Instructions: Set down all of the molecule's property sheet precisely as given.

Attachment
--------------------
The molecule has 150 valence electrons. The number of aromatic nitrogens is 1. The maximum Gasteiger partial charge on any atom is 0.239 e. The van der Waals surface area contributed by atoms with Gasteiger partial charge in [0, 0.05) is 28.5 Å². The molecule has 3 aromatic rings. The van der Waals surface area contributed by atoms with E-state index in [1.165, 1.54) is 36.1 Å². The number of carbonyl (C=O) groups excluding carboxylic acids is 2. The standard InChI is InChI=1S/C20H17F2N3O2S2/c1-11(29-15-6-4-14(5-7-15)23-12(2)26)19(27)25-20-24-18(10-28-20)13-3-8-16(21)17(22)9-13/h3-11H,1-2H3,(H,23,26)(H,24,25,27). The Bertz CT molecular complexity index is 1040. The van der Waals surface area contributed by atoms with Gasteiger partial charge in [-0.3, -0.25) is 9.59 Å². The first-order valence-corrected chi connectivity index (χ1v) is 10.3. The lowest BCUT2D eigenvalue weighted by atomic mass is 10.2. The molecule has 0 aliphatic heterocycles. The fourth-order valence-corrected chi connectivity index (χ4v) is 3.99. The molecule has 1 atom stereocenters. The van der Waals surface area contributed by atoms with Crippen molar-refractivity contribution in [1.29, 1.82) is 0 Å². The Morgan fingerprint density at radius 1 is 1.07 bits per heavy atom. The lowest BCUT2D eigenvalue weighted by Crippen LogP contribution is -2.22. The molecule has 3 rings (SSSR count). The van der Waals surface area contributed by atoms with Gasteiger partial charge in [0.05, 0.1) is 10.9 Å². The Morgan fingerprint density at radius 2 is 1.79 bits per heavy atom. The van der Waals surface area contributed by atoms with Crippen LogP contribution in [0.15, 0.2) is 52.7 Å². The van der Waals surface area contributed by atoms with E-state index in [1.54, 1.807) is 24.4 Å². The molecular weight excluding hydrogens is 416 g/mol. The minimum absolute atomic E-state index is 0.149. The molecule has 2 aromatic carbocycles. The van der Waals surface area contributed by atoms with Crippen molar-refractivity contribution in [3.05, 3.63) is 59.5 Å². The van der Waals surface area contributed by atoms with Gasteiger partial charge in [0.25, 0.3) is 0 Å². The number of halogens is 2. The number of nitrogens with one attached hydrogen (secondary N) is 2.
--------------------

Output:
The molecule has 150 valence electrons. The number of aromatic nitrogens is 1. The maximum Gasteiger partial charge on any atom is 0.239 e. The van der Waals surface area contributed by atoms with Gasteiger partial charge in [0, 0.05) is 28.5 Å². The molecule has 3 aromatic rings. The van der Waals surface area contributed by atoms with E-state index in [1.165, 1.54) is 36.1 Å². The number of carbonyl (C=O) groups excluding carboxylic acids is 2. The standard InChI is InChI=1S/C20H17F2N3O2S2/c1-11(29-15-6-4-14(5-7-15)23-12(2)26)19(27)25-20-24-18(10-28-20)13-3-8-16(21)17(22)9-13/h3-11H,1-2H3,(H,23,26)(H,24,25,27). The Bertz CT molecular complexity index is 1040. The van der Waals surface area contributed by atoms with Gasteiger partial charge in [-0.3, -0.25) is 9.59 Å². The first-order valence-corrected chi connectivity index (χ1v) is 10.3. The lowest BCUT2D eigenvalue weighted by atomic mass is 10.2. The molecule has 0 aliphatic heterocycles. The fourth-order valence-corrected chi connectivity index (χ4v) is 3.99. The molecule has 1 atom stereocenters. The van der Waals surface area contributed by atoms with Crippen molar-refractivity contribution in [1.29, 1.82) is 0 Å². The Morgan fingerprint density at radius 1 is 1.07 bits per heavy atom. The lowest BCUT2D eigenvalue weighted by Crippen LogP contribution is -2.22. The molecule has 3 rings (SSSR count). The van der Waals surface area contributed by atoms with Gasteiger partial charge in [0.05, 0.1) is 10.9 Å². The Morgan fingerprint density at radius 2 is 1.79 bits per heavy atom. The van der Waals surface area contributed by atoms with Crippen LogP contribution in [0.15, 0.2) is 52.7 Å². The van der Waals surface area contributed by atoms with E-state index in [1.54, 1.807) is 24.4 Å². The molecular weight excluding hydrogens is 416 g/mol. The minimum absolute atomic E-state index is 0.149. The molecule has 2 aromatic carbocycles. The van der Waals surface area contributed by atoms with Crippen molar-refractivity contribution in [3.05, 3.63) is 59.5 Å². The van der Waals surface area contributed by atoms with Gasteiger partial charge in [0.25, 0.3) is 0 Å². The number of halogens is 2. The number of nitrogens with one attached hydrogen (secondary N) is 2.